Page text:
Jumping spider from Florida preys on frogs, lizards
Jumping spiders are usually tiny and harmless to most animals, but one species in Florida, United States is able to grow large enough to hunt frogs and lizards.
According to National Geographic, a new study published in the Journal of Arachnology titled “A vertebrate-eating jumping spider (Araneae: Salticidae) from Florida, USA” documented instances when regal jumping spiders were sighted hunting and eating animals larger than themselves, such as frogs and lizards.
“I’m very impressed that there is a jumping spider species capable of killing and eating small frogs and lizards,” said Martin Nyffeler, co-author of the study and conservation biologist from the Switzerland University of Basel, in an email to National Geographic.
Frogs and lizards are often the hunters of spiders. This is the first time that time scientists have published observations of jumping spiders eating vertebrates.
Nyffeler had combed the internet for reports of regal jumping spiders eating vertebrates. He found eight reports in total, spread out across seven counties in Florida.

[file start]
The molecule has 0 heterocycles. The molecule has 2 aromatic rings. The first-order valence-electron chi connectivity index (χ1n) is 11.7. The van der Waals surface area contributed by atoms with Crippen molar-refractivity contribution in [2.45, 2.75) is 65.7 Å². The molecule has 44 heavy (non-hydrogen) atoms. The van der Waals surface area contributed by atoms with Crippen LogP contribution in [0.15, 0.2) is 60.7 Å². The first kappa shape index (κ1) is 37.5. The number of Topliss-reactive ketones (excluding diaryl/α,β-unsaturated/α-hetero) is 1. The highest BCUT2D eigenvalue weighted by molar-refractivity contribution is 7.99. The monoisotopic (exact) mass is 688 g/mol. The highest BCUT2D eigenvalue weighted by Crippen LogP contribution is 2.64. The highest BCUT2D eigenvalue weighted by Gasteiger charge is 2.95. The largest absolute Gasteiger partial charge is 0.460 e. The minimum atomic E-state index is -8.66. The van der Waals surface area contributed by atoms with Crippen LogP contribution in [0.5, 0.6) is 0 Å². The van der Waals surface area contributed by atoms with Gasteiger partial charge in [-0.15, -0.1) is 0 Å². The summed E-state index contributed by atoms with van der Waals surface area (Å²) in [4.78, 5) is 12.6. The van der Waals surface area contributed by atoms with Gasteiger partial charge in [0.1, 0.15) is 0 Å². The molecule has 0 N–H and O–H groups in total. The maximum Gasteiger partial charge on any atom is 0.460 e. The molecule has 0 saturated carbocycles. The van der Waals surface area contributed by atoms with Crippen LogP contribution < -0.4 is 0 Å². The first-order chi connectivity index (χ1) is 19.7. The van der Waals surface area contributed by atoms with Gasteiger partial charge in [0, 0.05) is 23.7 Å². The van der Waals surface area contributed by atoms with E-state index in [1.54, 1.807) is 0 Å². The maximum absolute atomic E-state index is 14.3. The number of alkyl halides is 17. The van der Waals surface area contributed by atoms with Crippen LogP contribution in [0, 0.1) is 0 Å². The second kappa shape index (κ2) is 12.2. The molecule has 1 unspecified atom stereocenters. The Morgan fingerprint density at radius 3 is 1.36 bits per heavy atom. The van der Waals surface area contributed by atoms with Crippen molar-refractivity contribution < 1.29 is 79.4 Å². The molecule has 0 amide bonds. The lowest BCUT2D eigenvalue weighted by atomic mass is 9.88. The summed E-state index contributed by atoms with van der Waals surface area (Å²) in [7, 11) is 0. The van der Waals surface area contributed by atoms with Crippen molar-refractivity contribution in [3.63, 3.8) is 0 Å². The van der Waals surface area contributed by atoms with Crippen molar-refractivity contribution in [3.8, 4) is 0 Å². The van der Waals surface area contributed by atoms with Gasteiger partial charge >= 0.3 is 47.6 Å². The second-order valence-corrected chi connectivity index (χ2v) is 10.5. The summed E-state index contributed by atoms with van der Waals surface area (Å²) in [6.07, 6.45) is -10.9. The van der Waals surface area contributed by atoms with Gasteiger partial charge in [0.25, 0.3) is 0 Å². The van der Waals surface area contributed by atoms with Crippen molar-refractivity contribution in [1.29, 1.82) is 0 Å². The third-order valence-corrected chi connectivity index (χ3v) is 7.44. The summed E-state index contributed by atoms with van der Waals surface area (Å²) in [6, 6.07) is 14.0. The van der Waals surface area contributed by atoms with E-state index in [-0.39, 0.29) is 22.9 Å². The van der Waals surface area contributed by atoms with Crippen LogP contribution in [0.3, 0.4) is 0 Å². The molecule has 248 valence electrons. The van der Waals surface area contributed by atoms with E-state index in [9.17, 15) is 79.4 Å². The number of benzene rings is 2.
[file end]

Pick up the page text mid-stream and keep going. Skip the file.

One of the accounts came from nature blogger Loret Setters of Holopaw. She had spotted a one inch-long regal jumping spider biting down on a Cuban tree frog, an invasive frog species currently spreading in Florida.
Another account came from amateur spider scholar Jeff Hollenbeck. Instead of a frog, his sighting involved a Carolina anole lizard in the jaws of a female regal jumping spider.
Jumping spiders are bold hunters which have excellent eyesight that ensure a successful hunt, according to Hollenbeck. Thomas C. Jones, a behavioral ecologist at East Tennessee State University who commented on the earlier draft of the study, also said that jumping spiders will tackle prey larger than themselves when they get hungrier.
Nyfeller believes that this behavior is likely rare for this spider species and the only reason it has remained undocumented until now is due to the spider’s natural evasiveness. Alfred Bayle/JB
Louder howler monkeys developed smaller testicles, says study
Prelude to mass extinction happening now, says study
Tick bite-induced meat allergy spreading to parts of US, other countries
Subscribe to INQUIRER PLUS to get access to The Philippine Daily Inquirer & other 70+ titles, share up to 5 gadgets, listen to the news, download as early as 4am & share articles on social media. Call 896 6000.